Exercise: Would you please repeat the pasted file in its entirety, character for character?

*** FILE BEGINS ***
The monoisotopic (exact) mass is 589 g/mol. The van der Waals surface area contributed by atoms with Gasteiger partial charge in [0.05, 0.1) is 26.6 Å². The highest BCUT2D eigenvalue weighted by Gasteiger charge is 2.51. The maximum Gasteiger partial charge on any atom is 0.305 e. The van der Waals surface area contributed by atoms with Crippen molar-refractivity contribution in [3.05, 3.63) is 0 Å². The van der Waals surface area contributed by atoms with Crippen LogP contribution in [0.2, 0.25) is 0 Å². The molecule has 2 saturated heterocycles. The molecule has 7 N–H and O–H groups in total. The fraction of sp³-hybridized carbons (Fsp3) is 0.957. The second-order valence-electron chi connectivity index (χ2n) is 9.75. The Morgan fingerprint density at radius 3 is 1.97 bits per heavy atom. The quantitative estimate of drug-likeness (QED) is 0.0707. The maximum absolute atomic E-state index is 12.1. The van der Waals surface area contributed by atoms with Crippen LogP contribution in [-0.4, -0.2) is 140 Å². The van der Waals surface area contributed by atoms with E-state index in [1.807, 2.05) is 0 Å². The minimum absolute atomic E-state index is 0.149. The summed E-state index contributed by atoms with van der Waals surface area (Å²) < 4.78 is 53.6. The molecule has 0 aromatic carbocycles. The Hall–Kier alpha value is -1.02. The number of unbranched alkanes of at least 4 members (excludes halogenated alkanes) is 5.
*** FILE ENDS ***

The monoisotopic (exact) mass is 589 g/mol. The van der Waals surface area contributed by atoms with Gasteiger partial charge in [0.05, 0.1) is 26.6 Å². The highest BCUT2D eigenvalue weighted by Gasteiger charge is 2.51. The maximum Gasteiger partial charge on any atom is 0.305 e. The van der Waals surface area contributed by atoms with Crippen molar-refractivity contribution in [3.05, 3.63) is 0 Å². The van der Waals surface area contributed by atoms with Crippen LogP contribution in [0.2, 0.25) is 0 Å². The molecule has 2 saturated heterocycles. The molecule has 7 N–H and O–H groups in total. The fraction of sp³-hybridized carbons (Fsp3) is 0.957. The second-order valence-electron chi connectivity index (χ2n) is 9.75. The Morgan fingerprint density at radius 3 is 1.97 bits per heavy atom. The quantitative estimate of drug-likeness (QED) is 0.0707. The maximum absolute atomic E-state index is 12.1. The van der Waals surface area contributed by atoms with Crippen LogP contribution in [-0.4, -0.2) is 140 Å². The van der Waals surface area contributed by atoms with E-state index in [1.807, 2.05) is 0 Å². The minimum absolute atomic E-state index is 0.149. The summed E-state index contributed by atoms with van der Waals surface area (Å²) < 4.78 is 53.6. The molecule has 0 aromatic carbocycles. The Hall–Kier alpha value is -1.02. The number of unbranched alkanes of at least 4 members (excludes halogenated alkanes) is 5.